Moderately thermophilic acidophiles and their use in mineral processing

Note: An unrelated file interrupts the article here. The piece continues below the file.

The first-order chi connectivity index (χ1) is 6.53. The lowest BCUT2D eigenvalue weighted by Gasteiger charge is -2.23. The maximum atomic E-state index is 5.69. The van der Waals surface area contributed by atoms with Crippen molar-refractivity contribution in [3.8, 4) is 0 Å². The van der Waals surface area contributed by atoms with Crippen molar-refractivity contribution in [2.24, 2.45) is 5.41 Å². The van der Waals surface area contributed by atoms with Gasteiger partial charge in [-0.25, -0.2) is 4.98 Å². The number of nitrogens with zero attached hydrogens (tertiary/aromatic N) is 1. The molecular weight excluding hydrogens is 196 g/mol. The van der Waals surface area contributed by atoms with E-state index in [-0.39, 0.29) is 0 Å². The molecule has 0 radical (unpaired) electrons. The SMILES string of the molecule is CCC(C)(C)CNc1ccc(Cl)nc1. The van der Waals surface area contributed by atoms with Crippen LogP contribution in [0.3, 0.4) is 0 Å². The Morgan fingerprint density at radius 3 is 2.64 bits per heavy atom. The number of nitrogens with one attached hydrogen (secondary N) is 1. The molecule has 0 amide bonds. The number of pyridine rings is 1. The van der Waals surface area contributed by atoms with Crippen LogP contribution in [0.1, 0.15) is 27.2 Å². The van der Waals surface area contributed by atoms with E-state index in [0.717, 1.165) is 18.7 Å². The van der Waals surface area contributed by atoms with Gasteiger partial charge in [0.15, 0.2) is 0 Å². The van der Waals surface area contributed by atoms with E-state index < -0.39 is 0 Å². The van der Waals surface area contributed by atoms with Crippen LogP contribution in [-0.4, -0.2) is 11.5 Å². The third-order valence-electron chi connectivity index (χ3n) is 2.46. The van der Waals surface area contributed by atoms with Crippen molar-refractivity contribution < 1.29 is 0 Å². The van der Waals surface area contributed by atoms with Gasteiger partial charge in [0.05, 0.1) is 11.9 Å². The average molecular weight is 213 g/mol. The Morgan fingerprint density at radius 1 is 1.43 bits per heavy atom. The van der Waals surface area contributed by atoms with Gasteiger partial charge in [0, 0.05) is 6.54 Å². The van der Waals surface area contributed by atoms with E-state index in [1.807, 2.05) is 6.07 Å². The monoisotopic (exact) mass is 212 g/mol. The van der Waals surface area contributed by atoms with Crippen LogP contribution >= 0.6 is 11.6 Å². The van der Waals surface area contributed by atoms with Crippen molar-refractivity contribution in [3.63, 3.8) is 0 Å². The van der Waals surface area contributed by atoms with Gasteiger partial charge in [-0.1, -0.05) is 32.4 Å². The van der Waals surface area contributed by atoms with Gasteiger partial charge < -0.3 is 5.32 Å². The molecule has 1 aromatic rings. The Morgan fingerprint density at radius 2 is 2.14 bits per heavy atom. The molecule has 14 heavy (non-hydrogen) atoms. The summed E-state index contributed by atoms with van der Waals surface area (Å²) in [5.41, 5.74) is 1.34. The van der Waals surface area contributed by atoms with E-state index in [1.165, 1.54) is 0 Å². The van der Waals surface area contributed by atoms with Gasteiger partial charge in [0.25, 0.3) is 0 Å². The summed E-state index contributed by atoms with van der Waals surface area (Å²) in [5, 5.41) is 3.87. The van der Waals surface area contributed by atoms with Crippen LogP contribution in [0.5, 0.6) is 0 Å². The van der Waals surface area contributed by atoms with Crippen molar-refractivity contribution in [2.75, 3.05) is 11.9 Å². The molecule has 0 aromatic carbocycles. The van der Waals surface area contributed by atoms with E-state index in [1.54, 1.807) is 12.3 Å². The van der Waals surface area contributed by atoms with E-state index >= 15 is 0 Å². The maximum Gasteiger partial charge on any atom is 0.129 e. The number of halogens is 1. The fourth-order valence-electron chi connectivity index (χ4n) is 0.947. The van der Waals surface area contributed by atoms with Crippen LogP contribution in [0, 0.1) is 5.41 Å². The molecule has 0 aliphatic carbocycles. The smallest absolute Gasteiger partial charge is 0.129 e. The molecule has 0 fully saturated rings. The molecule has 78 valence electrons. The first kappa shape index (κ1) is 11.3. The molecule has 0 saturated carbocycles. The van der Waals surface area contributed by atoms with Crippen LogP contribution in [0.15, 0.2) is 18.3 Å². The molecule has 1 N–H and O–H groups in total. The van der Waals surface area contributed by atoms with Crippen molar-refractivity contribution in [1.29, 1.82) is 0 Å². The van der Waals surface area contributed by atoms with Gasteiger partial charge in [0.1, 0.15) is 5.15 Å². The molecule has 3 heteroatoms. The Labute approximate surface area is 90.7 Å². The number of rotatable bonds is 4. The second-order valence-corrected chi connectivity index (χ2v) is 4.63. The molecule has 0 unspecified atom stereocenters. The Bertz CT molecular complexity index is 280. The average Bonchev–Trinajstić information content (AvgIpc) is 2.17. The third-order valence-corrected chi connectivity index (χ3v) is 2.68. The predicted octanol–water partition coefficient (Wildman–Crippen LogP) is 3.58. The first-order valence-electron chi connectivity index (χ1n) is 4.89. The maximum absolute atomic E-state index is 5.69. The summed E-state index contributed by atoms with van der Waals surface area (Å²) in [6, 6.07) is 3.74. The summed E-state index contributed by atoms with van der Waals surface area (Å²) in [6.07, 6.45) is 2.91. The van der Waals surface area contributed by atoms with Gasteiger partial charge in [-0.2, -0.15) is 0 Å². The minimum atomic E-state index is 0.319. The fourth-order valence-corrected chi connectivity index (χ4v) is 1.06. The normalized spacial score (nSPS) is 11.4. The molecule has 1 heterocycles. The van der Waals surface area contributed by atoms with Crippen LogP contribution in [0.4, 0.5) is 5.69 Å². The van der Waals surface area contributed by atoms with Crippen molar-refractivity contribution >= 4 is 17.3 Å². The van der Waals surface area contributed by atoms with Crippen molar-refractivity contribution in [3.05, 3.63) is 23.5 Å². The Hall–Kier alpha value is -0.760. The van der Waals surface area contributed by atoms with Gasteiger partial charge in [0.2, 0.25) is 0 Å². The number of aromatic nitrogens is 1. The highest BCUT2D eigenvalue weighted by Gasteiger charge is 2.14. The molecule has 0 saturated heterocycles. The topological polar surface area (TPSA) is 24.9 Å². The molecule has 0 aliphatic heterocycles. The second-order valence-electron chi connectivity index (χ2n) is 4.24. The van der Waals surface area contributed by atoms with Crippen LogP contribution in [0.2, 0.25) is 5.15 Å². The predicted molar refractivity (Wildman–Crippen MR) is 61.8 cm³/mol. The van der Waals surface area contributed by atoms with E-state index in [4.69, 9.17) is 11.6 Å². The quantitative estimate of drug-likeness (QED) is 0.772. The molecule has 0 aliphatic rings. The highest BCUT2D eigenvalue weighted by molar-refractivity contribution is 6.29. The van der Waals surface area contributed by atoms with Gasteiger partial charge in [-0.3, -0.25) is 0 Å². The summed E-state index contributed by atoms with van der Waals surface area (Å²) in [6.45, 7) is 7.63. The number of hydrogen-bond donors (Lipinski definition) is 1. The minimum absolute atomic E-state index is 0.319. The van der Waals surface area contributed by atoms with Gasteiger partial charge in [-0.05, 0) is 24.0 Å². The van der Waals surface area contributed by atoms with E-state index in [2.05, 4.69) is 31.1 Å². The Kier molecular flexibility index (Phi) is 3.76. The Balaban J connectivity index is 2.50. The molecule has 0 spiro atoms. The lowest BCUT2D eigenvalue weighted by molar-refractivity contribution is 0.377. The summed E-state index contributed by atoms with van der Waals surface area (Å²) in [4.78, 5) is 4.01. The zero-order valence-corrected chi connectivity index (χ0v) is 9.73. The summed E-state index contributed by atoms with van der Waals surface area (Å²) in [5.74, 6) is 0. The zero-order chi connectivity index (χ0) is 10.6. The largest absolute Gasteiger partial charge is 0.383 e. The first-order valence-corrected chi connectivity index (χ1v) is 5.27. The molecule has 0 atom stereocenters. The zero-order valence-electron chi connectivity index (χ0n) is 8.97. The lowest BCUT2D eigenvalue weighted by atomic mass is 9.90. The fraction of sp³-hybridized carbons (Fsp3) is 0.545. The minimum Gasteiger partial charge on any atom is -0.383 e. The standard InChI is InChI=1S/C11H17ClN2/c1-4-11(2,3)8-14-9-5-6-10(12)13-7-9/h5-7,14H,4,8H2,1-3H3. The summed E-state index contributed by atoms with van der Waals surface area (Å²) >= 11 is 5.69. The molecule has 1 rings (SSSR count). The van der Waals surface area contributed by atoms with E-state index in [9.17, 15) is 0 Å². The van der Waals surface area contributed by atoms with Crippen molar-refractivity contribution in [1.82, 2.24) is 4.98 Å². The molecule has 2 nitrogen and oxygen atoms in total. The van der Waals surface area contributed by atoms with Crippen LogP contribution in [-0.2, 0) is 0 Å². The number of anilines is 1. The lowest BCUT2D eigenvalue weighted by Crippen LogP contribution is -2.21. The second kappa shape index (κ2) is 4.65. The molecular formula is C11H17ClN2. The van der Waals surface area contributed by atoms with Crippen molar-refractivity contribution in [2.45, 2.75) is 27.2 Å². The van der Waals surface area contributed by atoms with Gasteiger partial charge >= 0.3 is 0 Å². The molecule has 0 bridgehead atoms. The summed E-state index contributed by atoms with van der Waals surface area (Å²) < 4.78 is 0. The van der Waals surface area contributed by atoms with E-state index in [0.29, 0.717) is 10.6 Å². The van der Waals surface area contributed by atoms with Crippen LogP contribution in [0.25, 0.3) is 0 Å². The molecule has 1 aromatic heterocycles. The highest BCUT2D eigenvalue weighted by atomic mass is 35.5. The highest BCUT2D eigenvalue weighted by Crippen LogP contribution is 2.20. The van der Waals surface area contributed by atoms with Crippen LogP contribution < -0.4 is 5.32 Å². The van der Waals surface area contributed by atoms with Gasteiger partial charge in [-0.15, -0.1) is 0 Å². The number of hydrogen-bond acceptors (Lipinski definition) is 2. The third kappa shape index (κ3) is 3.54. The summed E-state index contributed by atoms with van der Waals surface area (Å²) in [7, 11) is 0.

This research project focused on moderately thermophilic acidophilic microorganisms and their role in the oxidation of pyrite. A major objective of the work was to assess the relative efficiencies of defined combinations of moderate thermophiles in oxidising pyrite under defined conditions. In addition, various aspects of the physiology and phylogeny of moderately thermophilic acidophiles were investigated. Moderately thermophilic acidophiles, including novel acidophiles (a thermotolerant Leptospirillum and a Ferroplasma sp. ), were isolated from a commercial stirred-tank pilot plant. Pyrite oxidation by mixed cultures of different combinations of moderate thermophiles, including the novel isolates, was assessed in preliminary shake flask experiments. Data from these experiments were used to select microbial consortia in later experiments in temperature- and pH-controlled bioreactors. These involved monitoring rates of mineral oxidation, and relative numbers of the different microorganisms included in the original inoculum, using a plating technique in conjunction with a molecular approach (FISH). The results from the pyrite oxidation studies indicated that mixed populations of acidophiles may accentuate or diminish the rates and extent of pyrite oxidation, relative to pure cultures. The thermotolerant Leptospirillum isolate was found to be unable to oxidise a pyrite concentrate when grown in pure culture, though this inhibition was overcome when the iron-oxidiser was grown in mixed cultures with various Grampositive acidophiles. Investigation of the effects of fifteen individual and mixtures of flotation chemicals on moderately thermophilic acidophiles revealed different degrees of toxicities of the different reagents and sensitivities of the microorganisms, with the Leptospirillum isolate generally being the most sensitive of those tested. The phenomenon of pH-related ferric iron toxicity to moderately thermophilic and mesophilic Gram-positive bacteria was also investigated. ARDREA (Amplified Ribosomal DNA Restriction Enzyme Analysis) using the 16S rRNA gene sequences of known acidophilic bacteria, was refined and developed, and applied successfully to identify moderate thermophiles isolated from environmental samples.